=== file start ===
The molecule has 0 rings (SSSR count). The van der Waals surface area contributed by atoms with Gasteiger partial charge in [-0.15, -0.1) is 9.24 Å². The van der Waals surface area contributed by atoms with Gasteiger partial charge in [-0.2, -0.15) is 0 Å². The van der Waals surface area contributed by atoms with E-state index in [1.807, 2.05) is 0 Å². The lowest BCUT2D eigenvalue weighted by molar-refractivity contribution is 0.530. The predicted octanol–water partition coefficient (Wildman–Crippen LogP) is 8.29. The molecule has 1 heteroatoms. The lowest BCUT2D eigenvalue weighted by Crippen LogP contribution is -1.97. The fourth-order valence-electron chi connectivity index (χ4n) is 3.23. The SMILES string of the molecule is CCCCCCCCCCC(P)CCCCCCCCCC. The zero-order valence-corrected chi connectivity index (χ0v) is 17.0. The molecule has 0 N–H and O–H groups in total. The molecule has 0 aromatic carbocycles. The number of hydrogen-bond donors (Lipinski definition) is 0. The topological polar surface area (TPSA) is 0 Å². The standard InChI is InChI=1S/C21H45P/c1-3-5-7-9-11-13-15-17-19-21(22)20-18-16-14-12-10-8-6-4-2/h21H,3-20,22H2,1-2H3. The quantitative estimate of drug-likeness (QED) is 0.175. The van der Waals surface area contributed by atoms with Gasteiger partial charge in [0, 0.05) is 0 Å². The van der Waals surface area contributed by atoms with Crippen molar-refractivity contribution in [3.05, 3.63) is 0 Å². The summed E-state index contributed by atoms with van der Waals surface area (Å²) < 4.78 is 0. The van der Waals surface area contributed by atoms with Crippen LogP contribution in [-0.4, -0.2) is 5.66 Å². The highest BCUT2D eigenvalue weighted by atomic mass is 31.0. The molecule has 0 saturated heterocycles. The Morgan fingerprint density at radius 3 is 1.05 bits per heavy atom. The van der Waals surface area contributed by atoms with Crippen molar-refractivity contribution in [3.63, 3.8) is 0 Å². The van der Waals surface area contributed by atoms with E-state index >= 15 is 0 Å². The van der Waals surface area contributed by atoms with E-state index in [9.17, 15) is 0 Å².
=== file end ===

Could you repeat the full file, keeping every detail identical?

The molecule has 0 rings (SSSR count). The van der Waals surface area contributed by atoms with Gasteiger partial charge in [-0.15, -0.1) is 9.24 Å². The van der Waals surface area contributed by atoms with Gasteiger partial charge in [-0.2, -0.15) is 0 Å². The van der Waals surface area contributed by atoms with E-state index in [1.807, 2.05) is 0 Å². The lowest BCUT2D eigenvalue weighted by molar-refractivity contribution is 0.530. The predicted octanol–water partition coefficient (Wildman–Crippen LogP) is 8.29. The molecule has 1 heteroatoms. The lowest BCUT2D eigenvalue weighted by Crippen LogP contribution is -1.97. The fourth-order valence-electron chi connectivity index (χ4n) is 3.23. The SMILES string of the molecule is CCCCCCCCCCC(P)CCCCCCCCCC. The zero-order valence-corrected chi connectivity index (χ0v) is 17.0. The molecule has 0 N–H and O–H groups in total. The molecule has 0 aromatic carbocycles. The number of hydrogen-bond donors (Lipinski definition) is 0. The topological polar surface area (TPSA) is 0 Å². The standard InChI is InChI=1S/C21H45P/c1-3-5-7-9-11-13-15-17-19-21(22)20-18-16-14-12-10-8-6-4-2/h21H,3-20,22H2,1-2H3. The quantitative estimate of drug-likeness (QED) is 0.175. The van der Waals surface area contributed by atoms with Gasteiger partial charge in [0, 0.05) is 0 Å². The van der Waals surface area contributed by atoms with Crippen molar-refractivity contribution in [3.05, 3.63) is 0 Å². The summed E-state index contributed by atoms with van der Waals surface area (Å²) < 4.78 is 0. The van der Waals surface area contributed by atoms with Crippen LogP contribution in [-0.4, -0.2) is 5.66 Å². The highest BCUT2D eigenvalue weighted by atomic mass is 31.0. The molecule has 0 saturated heterocycles. The Morgan fingerprint density at radius 3 is 1.05 bits per heavy atom. The van der Waals surface area contributed by atoms with Crippen molar-refractivity contribution in [3.63, 3.8) is 0 Å². The van der Waals surface area contributed by atoms with E-state index >= 15 is 0 Å². The van der Waals surface area contributed by atoms with E-state index in [9.17, 15) is 0 Å².